Stu Ratcliffe

Autoprefixing CSS files in ASP.NET Core Web Applications


Recently I started migrating a number of small web apps over from MVC 5 to Core 1.0, and one of the few things that I had to do differently in the new framework was CSS / JS bundling and minification.

The original way of bundling and minifying in ASP.NET Core was using gulp or grunt to create a series of tasks that could be included as part of the build or publish pipeline to run automatically on the specified files. Microsoft have an excellent article on how to set this up here so I won't go in to any more detail than that.

There is nothing wrong with this method, but if you are not familiar with javascript this can be a little daunting to begin with, and there is definitely a much easier way!

The Bundler and Minifier Extension

Mads Kristensen has provided an excellent extension for visual studio to make this process a lot easier for us. Rion Williams has already written a brilliant article on using this extension here. He also includes a section on how to configure it for use with VS Code if you prefer using a more lightweight IDE than full-fat visual studio, or you prefer to do your .NET development on a non-windows platform.

The basics of the process are as follows.

  1. Add the BundlerMinifier.Core package to the tools section of your project.json file.

  2. Add a bundleconfig.json file to the root of your project and configure your bundles as appropriate for your needs

  3. Add the dotnet bundle command to your build / publish pipeline to automate the process

A sample bundleconfig.json file is as follows:

[
  {
    "outputFileName": "wwwroot/css/site.min.css",
    "inputFiles": [
      "wwwroot/css/atom-one-dark.css",
      "wwwroot/css/site.css"
    ],
    "minify": {
      "enabled": true
    }
  },
  {
    "outputFileName": "wwwroot/js/site.min.js",
    "inputFiles": [
      "wwwroot/js/highlight.pack.js",
      "wwwroot/js/moment.min.js",
      "wwwroot/js/site.js"
    ],
    "minify": {
      "enabled": true,
      "renameLocals": true
    },
    "sourceMap": false
  }
]    

This should be enough to get you started, but if you need more information then please do check out Rion's excellent article linked above.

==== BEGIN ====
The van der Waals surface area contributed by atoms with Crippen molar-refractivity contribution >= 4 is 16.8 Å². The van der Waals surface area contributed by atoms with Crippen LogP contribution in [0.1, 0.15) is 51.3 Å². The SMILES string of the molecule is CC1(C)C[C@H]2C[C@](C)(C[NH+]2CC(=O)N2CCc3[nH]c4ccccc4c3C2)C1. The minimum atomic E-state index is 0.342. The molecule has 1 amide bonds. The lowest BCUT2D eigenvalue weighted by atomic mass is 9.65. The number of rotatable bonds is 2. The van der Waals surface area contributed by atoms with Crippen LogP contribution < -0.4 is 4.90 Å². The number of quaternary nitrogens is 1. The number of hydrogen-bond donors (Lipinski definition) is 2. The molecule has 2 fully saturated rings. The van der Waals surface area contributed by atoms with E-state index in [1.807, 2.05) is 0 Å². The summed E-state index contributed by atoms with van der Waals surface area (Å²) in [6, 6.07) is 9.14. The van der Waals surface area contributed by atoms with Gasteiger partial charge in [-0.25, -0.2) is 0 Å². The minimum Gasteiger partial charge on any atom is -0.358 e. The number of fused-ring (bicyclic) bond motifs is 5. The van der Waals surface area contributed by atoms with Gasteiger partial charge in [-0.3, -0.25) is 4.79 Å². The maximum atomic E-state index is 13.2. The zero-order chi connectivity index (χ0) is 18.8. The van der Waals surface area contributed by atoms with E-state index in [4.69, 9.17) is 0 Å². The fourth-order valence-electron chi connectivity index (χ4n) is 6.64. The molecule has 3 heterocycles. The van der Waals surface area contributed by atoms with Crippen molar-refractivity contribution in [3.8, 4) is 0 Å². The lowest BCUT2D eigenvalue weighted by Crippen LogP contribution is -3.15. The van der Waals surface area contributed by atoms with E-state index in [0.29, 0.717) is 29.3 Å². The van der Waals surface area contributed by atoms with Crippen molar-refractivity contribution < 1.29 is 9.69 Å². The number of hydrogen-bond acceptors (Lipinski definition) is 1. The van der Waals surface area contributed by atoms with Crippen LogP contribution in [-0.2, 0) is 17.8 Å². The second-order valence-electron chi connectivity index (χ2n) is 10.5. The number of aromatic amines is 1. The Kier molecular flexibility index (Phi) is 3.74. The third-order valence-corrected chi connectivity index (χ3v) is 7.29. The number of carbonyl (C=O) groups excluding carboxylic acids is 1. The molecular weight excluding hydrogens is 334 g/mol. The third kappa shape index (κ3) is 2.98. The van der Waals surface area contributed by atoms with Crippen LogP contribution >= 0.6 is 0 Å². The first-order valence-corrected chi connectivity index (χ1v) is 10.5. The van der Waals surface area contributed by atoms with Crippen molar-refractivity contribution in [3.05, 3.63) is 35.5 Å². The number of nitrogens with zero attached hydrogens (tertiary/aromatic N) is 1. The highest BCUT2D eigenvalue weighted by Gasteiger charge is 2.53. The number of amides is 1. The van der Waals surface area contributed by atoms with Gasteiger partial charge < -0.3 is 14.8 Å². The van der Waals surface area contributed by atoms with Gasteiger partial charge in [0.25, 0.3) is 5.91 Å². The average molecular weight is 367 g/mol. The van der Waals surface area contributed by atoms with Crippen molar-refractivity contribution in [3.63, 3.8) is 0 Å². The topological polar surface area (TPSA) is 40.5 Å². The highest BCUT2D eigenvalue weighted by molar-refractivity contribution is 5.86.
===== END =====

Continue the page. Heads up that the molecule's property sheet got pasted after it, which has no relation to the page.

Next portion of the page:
Autoprefixing CSS files

The bundler and minifier extension is great, but one thing I wanted to be able to do, and couldn't find any information on how to do it, was autoprefixing my CSS files so that I don't have to try and remember all of the vendor prefixes for CSS rules such as display: flex; and border-radius: 5px;

I don't know if this is a feature that just hasn't yet made it's way into the extension or not, but if it appears later please let me know in the comments as the following solution seems like a bit of a step backwards to me as we have to go back to relying on gulp!

Setting up gulp with PostCSS and Autoprefixer

The first thing to do is make sure your project has a package.json file in the root directory, and then create a devDependencies section as follows:

"devDependencies": {
    "autoprefixer": "^6.6.1",
    "gulp": "^3.9.1",
    "gulp-postcss": "^6.2.0"
}

Next, if you don't already have one, create a gulpfile.js at the root of your project. The contents of this file are going to be very simple, as we only need a single function:

var gulp = require('gulp'),
    postcss = require('gulp-postcss'),
    autoprefixer = require('autoprefixer');

gulp.task('css', function() {
    return gulp.src('./wwwroot/css/site.css')
        .pipe(postcss([ autoprefixer() ]))
        .pipe(gulp.dest('./wwwroot/css'));
});

First we require the packages we added to our package.json file above. Next we define a simple 'css' gulp task to look for our wwwroot/css/site.css file, pipe it through PostCSS with the Autoprefixer plugin, and then finally overwrite the original file so that it can be picked up by the bundler and minifier extension as discussed earlier.